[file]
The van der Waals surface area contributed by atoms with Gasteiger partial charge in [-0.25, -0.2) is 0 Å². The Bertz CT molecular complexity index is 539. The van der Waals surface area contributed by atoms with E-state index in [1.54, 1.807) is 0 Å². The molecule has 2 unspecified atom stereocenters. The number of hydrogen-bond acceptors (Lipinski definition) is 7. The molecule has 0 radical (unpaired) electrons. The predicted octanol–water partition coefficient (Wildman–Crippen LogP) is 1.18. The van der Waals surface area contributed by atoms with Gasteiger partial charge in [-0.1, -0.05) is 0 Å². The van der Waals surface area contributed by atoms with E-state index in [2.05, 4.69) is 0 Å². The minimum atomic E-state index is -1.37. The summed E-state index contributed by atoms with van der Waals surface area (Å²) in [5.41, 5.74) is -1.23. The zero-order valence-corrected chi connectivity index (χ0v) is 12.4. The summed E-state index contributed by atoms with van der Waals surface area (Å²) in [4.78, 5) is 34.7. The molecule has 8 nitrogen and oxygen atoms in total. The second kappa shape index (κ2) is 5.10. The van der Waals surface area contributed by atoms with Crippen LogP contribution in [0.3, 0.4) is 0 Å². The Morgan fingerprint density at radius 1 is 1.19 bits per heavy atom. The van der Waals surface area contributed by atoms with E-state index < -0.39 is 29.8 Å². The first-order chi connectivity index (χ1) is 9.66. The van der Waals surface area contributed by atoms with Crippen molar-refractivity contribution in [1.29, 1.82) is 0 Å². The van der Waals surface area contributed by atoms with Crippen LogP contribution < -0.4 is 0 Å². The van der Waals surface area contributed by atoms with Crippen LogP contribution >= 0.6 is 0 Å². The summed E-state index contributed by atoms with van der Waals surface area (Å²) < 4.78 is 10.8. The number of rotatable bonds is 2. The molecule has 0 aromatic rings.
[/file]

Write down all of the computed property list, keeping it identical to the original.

The van der Waals surface area contributed by atoms with Gasteiger partial charge in [-0.25, -0.2) is 0 Å². The Bertz CT molecular complexity index is 539. The van der Waals surface area contributed by atoms with E-state index in [1.54, 1.807) is 0 Å². The molecule has 2 unspecified atom stereocenters. The number of hydrogen-bond acceptors (Lipinski definition) is 7. The molecule has 0 radical (unpaired) electrons. The predicted octanol–water partition coefficient (Wildman–Crippen LogP) is 1.18. The van der Waals surface area contributed by atoms with Gasteiger partial charge in [-0.1, -0.05) is 0 Å². The van der Waals surface area contributed by atoms with E-state index in [2.05, 4.69) is 0 Å². The minimum atomic E-state index is -1.37. The summed E-state index contributed by atoms with van der Waals surface area (Å²) in [5.41, 5.74) is -1.23. The zero-order valence-corrected chi connectivity index (χ0v) is 12.4. The summed E-state index contributed by atoms with van der Waals surface area (Å²) in [4.78, 5) is 34.7. The molecule has 8 nitrogen and oxygen atoms in total. The second kappa shape index (κ2) is 5.10. The van der Waals surface area contributed by atoms with Crippen LogP contribution in [0.3, 0.4) is 0 Å². The Morgan fingerprint density at radius 1 is 1.19 bits per heavy atom. The van der Waals surface area contributed by atoms with E-state index < -0.39 is 29.8 Å². The first-order chi connectivity index (χ1) is 9.66. The van der Waals surface area contributed by atoms with Crippen molar-refractivity contribution in [1.29, 1.82) is 0 Å². The van der Waals surface area contributed by atoms with Crippen LogP contribution < -0.4 is 0 Å². The van der Waals surface area contributed by atoms with Crippen LogP contribution >= 0.6 is 0 Å². The summed E-state index contributed by atoms with van der Waals surface area (Å²) < 4.78 is 10.8. The number of rotatable bonds is 2. The molecule has 0 aromatic rings.